Bisexual women suffer more from depression: study
The term LGBTQ is used to signify the general community. However, this doesn’t mean that everyone in the community has the same wants and needs– a assessment pointed out by a study that found bisexuals, specifically bisexual women, are more susceptible to depression and suicide.
Likewise, in the recent study by Drexel, the study noted that the segment of questioning and bisexual youth is being overlooked in current studies involving mental health and the LGBTQ (or lesbians, gays, bisexuals, trans, and questioning).
The study was conducted by Drexel’s Department of Couple and Family Therapy and was published in the Journal of Adolescent Health. The study had 2,513 participants with ages between 14 and 24.
Questioning and bisexual women experience higher anxiety
The Drexler study reported that female bisexual and questioning people had significantly higher scores for depression, anxiety, and traumatic distress than female heterosexuals.
Moreover, the study noted that when it came to suicide, bisexual, questioning and lesbian female respondents had significantly higher scores for lifetime suicide ideation (i.e. they thought about suicide) than heterosexual females.
Among this group, bisexual females had the highest scores for current suicide ideation.
“I think one point is important to point out: with the exception of lifetime suicidiality, women who reported exclusive attraction to other women were actually no more at risk than women only attracted to men for depression, anxiety, traumatic distress, current suicidiality or substance abuse,” said Annie Shearer, research assistant with Drexel’s Family Intervention Science program with the College of Nursing and Health Professions.
“I think this contradicts previous findings that same-sex attraction is always a risk factor for mental health symptoms. This may reflect an increasing societal acceptance of same-sex attraction and relationships,” Shearer said.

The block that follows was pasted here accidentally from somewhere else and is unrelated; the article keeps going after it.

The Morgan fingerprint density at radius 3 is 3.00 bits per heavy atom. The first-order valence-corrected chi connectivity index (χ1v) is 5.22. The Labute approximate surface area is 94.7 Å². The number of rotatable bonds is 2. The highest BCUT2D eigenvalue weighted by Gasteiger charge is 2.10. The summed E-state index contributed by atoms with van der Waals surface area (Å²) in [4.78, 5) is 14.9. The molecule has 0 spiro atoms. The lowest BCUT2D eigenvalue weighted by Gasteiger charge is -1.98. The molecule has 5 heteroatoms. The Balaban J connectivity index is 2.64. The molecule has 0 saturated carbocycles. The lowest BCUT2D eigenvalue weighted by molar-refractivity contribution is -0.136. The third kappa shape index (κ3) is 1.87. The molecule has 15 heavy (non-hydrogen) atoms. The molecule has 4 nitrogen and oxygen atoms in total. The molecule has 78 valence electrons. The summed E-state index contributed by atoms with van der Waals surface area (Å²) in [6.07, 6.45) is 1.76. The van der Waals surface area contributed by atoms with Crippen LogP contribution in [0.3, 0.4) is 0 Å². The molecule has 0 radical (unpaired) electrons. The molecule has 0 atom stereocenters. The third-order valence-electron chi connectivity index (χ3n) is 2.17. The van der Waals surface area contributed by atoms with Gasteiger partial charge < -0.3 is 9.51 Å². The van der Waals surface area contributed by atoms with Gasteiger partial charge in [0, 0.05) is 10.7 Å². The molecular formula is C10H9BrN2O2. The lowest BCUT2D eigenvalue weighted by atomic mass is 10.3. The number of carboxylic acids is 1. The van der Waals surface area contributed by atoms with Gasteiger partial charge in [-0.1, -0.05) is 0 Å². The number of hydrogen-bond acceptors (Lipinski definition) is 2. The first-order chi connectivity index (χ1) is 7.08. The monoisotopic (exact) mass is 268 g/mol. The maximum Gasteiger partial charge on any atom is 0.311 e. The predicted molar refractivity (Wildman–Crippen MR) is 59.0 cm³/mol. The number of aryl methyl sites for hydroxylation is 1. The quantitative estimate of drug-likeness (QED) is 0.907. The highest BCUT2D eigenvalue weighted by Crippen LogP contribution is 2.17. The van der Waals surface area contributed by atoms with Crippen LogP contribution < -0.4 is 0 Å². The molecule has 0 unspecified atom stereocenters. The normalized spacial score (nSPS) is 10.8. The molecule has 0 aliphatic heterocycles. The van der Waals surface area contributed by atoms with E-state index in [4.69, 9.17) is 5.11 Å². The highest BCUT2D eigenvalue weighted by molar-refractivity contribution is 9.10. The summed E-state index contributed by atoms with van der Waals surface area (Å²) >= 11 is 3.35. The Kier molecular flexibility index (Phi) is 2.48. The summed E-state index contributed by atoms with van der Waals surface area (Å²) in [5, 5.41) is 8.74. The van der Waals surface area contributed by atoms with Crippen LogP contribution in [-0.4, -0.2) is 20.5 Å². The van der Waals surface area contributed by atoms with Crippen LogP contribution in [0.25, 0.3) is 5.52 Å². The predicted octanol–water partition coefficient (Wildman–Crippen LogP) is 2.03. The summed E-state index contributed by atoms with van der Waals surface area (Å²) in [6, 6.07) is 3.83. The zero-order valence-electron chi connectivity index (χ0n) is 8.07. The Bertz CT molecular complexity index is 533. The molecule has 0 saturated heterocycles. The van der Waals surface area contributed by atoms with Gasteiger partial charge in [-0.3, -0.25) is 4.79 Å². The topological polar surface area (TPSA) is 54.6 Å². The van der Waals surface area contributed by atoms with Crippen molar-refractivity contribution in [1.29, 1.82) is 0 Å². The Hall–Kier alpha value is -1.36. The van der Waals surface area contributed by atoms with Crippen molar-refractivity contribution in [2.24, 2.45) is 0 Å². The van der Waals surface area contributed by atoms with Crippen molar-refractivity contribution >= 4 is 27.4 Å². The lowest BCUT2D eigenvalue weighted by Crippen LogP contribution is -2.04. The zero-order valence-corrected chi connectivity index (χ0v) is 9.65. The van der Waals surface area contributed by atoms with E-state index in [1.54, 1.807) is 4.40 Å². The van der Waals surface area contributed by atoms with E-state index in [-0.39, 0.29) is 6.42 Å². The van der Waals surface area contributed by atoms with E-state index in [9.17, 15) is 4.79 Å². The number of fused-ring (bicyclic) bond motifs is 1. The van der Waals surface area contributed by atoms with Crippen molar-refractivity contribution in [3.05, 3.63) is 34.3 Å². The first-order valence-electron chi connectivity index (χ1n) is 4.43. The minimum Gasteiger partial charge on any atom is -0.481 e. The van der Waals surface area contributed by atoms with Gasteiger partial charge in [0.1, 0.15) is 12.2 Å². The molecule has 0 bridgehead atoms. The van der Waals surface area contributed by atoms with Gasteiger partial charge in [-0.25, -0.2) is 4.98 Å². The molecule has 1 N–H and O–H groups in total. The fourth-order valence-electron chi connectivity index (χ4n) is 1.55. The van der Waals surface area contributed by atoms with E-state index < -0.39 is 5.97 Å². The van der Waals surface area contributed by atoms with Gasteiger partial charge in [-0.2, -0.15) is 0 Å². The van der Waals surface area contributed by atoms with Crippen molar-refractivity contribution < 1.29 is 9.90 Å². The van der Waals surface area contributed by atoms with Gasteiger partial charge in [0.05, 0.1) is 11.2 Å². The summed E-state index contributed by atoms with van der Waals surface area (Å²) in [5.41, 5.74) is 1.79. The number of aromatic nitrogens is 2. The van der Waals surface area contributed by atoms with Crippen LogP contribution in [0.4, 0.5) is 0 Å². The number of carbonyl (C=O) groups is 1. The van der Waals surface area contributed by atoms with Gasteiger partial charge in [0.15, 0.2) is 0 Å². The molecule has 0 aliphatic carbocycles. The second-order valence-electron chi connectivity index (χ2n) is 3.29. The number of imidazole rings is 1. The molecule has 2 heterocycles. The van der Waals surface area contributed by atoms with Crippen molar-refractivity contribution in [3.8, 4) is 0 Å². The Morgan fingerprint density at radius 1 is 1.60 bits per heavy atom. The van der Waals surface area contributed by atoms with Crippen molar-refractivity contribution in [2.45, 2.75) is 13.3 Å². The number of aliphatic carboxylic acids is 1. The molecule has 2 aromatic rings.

Overlooked bisexual women and men
The Drexel study also noted that questioning and bisexual youth are not given the same consideration as other members of the LGBTQ community.
“I think the failure to include bisexual individuals in research studies reflects a larger culture of bisexual invisibility,” said Shearer.
“And with regard to questioning individuals, I think people assume that is a temporary identity, causing them to be overlooked, too,” she said.
The team who conducted the study also found out that male gay and bisexual respondents displayed significantly higher scores for depression and traumatic stress with gay males scoring significantly higher for anxiety than heterosexual males.
However, though bisexual males trended higher than heterosexual males for anxiety, it was only slightly. But their lifetime suicide ideation scores were significantly higher than heterosexual males.
An important distinction between the male and female survey-takers was that questioning males did not exhibit any significant risks for mental health symptoms.
Being sensitive to bisexual women and men
The study concluded that there’s a clear need to be sensitive to differences across the LGBQ community and they shouldn’t be lumped together.
“I think bisexual persons and, perhaps, questioning individuals as well, experience prejudice and stigma from gay and lesbian communities in addition to heterosexual communities,” Shearer said.
“Furthermore, some people still refuse to acknowledge bisexual and other non-binary identities as legitimate, which I think can be very harmful to those who can’t– and shouldn’t have to– identify as exclusively heterosexual or homosexual,” she said on the situation on bisexual women and men.